Those sent to the gulags suffered from a constant shortage of food and clothing while being forced to perform heavy labor for twelve to sixteen hours a day in the freezing cold of the Russian winter. The death toll was enormous. Many people were imprisoned along with their entire families, with husbands incarcerated and wives exiled. Not even the elderly, some already in their 80s, were spared. The condemned ranged from high-ranking Party elites, state leaders, and military commanders, down to completely ordinary citizens from every walk of life, including religious believers, engineers, technicians, doctors, students, professors, factory workers, and peasants.
According to conservative estimates, more than half a million prisoners perished in the gulag system between 1930 and 1940, during the years of Stalin’s prewar terror. The system was formally disbanded in 1960. While the true numbers remain unknown, it is thought that 18 million people were imprisoned in the gulags and more than 1.5 million died.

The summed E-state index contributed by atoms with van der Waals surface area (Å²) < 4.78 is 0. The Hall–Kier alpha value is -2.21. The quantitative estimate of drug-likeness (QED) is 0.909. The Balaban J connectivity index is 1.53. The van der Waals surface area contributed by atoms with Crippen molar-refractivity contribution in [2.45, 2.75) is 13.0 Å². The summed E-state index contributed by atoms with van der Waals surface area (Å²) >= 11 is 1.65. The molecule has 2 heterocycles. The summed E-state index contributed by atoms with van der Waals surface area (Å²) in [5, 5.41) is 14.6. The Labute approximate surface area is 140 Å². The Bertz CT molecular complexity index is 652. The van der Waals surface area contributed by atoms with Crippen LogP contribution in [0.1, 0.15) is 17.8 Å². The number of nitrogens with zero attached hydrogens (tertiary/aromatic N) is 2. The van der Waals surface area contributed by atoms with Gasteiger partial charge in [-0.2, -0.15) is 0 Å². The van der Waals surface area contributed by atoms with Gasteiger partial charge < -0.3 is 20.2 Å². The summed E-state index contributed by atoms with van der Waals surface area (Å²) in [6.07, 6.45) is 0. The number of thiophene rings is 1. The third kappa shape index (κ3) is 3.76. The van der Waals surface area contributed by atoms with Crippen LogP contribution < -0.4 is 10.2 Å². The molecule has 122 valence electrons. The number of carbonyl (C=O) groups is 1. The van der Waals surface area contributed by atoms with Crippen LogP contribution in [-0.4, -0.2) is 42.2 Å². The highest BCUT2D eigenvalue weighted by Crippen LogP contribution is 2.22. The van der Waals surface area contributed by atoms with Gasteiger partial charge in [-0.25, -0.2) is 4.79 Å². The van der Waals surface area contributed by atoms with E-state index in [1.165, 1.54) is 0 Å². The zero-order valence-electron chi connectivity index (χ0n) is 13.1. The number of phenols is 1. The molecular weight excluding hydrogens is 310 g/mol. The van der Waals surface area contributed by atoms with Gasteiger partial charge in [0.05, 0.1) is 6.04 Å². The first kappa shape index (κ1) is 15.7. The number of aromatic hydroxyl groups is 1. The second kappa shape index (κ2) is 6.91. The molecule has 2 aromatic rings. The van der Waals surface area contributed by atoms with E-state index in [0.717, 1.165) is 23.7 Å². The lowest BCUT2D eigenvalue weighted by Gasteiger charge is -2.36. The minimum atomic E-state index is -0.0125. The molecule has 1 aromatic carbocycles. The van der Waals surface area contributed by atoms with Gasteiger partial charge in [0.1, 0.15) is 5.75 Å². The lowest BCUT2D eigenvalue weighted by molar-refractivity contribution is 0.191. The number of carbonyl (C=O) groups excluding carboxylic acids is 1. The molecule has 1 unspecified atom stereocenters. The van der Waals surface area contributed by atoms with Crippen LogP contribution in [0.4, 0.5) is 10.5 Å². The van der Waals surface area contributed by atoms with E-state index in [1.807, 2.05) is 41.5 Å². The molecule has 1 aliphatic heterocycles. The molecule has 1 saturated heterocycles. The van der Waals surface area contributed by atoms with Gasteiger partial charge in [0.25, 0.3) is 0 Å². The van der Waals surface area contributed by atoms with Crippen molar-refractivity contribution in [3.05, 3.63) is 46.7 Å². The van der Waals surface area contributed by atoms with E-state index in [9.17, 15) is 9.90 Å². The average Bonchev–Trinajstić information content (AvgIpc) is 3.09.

Concentration camps are usually thought to be a Nazi creation, but it was the Soviet gulag system that preceded similar forms of repression around the world, in both communist and non-communist regimes. According to former Soviet military intelligence officer and popular historian Viktor Suvorov, before World War II, Adolf Hitler sent Gestapo officers to Russia to tour the gulags and learn from the experience the Soviets accumulated in operating them.
The Great Terror Against the Soviet Elite
Followers of the communist specter are also bound to become its victims. This played out during the Stalinist era, as the Communist Party carried out bloody purges throughout its own ranks. Following Lenin’s death, Stalin targeted the upper echelons of the communist leadership.